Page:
An Inspiring TED Talk on how Marketing can be a Powerful Tool for Change
Colombia is a country of exceptional beauty and promise, and it’s also a country where the F.A.R.C. guerrilla movement has incited violence for 50 years. The human cost of the war has seen more than five million people displaced and over 200,000 soldiers, guerrillas and civilians killed. The Columbian Government had a military strategy, a legal strategy and a political strategy to end the war (all of which were failing) but the one strategy they didn’t have was a communication strategy. They approached Jose Miguel Sokoloff from Columbian advertising and communications agency; Lowe-SSP3 to develop a multi-year marketing campaign with the goal of demobilizing Colombian FARC and other guerrilla fighters.
Sokoloff and his team realized that they had a genuine opportunity to effect the outcome of the conflict with their marketing tools and expertise, and the approach they took was text-book brand communications strategy.
01. First they sought to understand their market.
They spent hours meeting with and talking to sixty demobilized guerrilla fighters, drawing and understanding of why they joined, why they left, and what their dreams and frustrations were.
02. Then they looked for the powerful underlying insight
This understanding of their hearts and minds led to the underlying insight ‘that guerrilla fighters were just as much prisoners of their organisation as those they held captive’. It was this insight that formed the basis for the eight year-long campaign.
03. Next they Identified the fear
By understanding the fears guerrilla fighters harbored to demobilizing, they were able to identify the sabotage points for laying-down their arms and walking out of the jungle. In the case of most guerrilla fighters it was a fear that they would be rejected by their family for the things they have done.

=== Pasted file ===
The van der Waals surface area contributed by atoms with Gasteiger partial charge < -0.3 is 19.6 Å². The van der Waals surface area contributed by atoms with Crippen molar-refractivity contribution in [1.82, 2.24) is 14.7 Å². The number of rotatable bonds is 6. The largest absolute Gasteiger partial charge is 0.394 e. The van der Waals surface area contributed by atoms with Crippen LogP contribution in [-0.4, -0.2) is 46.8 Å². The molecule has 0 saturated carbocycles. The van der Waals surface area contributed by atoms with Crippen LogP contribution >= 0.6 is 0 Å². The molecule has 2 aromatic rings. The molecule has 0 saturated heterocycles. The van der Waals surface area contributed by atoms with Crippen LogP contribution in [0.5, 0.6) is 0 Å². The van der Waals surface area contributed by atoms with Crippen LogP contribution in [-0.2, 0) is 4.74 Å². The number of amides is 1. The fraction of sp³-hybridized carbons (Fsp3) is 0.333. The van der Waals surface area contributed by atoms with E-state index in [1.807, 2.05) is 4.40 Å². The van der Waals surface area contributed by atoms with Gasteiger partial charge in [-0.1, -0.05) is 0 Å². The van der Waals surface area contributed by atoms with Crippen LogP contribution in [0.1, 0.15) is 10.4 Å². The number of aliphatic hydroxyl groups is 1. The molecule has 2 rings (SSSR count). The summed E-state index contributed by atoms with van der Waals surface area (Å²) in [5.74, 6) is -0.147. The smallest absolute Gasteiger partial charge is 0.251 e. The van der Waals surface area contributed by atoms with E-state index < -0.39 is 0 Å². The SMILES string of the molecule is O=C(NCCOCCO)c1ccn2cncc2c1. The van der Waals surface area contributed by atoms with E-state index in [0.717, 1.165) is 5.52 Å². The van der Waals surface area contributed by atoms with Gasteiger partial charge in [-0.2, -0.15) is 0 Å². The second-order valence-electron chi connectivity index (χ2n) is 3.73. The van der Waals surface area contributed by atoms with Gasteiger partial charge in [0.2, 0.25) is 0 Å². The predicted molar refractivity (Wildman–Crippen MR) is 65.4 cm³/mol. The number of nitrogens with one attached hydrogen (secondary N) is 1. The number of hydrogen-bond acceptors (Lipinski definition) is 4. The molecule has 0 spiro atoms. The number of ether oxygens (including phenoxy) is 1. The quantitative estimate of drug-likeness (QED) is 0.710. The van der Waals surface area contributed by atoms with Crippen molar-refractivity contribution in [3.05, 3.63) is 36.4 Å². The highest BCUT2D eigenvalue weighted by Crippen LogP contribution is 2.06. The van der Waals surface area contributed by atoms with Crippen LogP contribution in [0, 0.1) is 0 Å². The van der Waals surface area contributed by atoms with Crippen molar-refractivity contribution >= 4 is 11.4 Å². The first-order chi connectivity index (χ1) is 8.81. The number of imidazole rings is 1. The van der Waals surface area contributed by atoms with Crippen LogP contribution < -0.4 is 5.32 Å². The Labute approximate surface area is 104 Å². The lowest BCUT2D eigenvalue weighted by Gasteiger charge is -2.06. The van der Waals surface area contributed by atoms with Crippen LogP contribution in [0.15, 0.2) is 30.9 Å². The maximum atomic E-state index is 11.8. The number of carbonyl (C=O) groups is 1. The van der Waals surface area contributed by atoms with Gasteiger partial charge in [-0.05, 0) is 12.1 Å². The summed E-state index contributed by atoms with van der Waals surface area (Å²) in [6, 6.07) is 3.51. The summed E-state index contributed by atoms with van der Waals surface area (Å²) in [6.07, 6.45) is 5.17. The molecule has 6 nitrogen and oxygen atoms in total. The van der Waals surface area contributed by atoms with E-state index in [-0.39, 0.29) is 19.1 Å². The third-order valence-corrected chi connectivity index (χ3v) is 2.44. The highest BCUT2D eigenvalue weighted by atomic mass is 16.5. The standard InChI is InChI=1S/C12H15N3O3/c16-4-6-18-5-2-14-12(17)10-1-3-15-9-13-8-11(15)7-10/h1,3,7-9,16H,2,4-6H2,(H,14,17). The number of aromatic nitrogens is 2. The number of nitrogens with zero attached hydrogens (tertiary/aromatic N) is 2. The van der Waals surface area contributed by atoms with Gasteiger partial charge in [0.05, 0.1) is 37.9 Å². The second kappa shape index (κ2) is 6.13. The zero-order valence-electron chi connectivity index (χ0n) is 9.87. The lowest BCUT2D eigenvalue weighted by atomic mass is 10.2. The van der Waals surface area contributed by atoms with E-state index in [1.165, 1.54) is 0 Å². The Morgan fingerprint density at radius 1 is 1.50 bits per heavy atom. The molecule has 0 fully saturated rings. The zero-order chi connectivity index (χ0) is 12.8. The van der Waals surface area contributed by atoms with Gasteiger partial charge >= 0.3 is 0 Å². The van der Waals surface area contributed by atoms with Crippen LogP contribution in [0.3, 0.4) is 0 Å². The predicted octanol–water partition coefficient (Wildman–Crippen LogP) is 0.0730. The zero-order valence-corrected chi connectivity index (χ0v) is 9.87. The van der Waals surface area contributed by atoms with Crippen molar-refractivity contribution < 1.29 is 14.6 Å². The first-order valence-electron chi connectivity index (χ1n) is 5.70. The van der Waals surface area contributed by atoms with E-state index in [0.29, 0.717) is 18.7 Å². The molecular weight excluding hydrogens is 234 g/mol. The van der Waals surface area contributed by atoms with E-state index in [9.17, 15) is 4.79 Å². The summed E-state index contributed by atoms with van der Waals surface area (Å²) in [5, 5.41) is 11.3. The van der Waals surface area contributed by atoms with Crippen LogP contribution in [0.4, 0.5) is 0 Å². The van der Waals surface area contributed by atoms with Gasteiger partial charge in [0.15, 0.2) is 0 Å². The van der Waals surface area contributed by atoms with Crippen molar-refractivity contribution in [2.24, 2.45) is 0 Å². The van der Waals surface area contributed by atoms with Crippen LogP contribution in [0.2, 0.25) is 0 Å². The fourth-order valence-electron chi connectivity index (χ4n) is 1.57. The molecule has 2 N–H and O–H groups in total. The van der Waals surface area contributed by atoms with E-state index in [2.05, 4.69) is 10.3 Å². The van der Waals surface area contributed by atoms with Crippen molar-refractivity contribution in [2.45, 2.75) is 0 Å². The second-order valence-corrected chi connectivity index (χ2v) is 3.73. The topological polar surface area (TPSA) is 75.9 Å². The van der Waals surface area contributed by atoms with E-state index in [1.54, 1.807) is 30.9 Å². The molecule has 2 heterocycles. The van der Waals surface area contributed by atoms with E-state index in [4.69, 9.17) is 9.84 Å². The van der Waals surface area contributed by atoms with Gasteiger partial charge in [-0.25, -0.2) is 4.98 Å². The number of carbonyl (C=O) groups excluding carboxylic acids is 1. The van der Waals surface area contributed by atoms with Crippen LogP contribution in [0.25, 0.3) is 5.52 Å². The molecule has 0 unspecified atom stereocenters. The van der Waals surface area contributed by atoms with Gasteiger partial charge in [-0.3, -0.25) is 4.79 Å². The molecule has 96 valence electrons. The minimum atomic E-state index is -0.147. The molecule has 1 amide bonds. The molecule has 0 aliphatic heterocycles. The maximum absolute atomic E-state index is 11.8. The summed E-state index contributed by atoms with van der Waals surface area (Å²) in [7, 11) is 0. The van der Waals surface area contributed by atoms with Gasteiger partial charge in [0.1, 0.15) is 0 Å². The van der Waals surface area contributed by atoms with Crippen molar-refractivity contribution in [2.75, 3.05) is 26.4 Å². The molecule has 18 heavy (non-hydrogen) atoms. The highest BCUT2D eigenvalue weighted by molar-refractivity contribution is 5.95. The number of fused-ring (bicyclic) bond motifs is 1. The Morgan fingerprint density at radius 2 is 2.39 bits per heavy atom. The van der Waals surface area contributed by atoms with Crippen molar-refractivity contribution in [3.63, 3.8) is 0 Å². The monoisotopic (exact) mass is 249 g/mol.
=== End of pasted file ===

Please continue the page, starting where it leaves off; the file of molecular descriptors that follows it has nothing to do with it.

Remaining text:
04. Finally they identified the opportunities to connect
In the case of this campaign the opportunities represented both timing of message and channel of communication.
Sokoloff and his agency team found a pattern in the data around demobilization which showed peaks around Christmas time, tipping them off to the motivation being around universal values and humanity. This thought led to the Christmas in the Jungle campaign where they covered 19 huge jungle trees with Christmas lights. The message to guerrillas was; ‘If Christmas can come to the jungle, you can come home. At Christmas, anything is possible’. Whilst the trees may not have been seen by the majority of guerrilla fighters, the word spread and they were all aware of the campaign. The first Christmas campaign resulted in 331 guerrillas demobilized -approximately 5% of the fighting force.
Over time the campaign was supplemented by posters showing photos of mothers with their young sons before they joined the guerrillas with the message; “Come home, I’m waiting for you”. On realizing that the river system had become the most common way of traveling for the guerrillas, another campaign execution ‘Rivers of Light’ that saw thousands of illuminated floating balls with personal messages, gifts and crosses floated down rivers through guerrilla-held territory. Christmas 2012’s campaign, “Operation Bethlehem,” lit up wayfinding “stars” over local villages, offering defectors a route back.
The result of the eight year campaign has seen more than 17,000 guerrillas demobilize, a large percentage of the fighting force – and significantly more effective than any previous military or political campaign.
In our industry we often talk about brand and marketing being a powerful tool for change, this amazing story shows just how powerful it can be.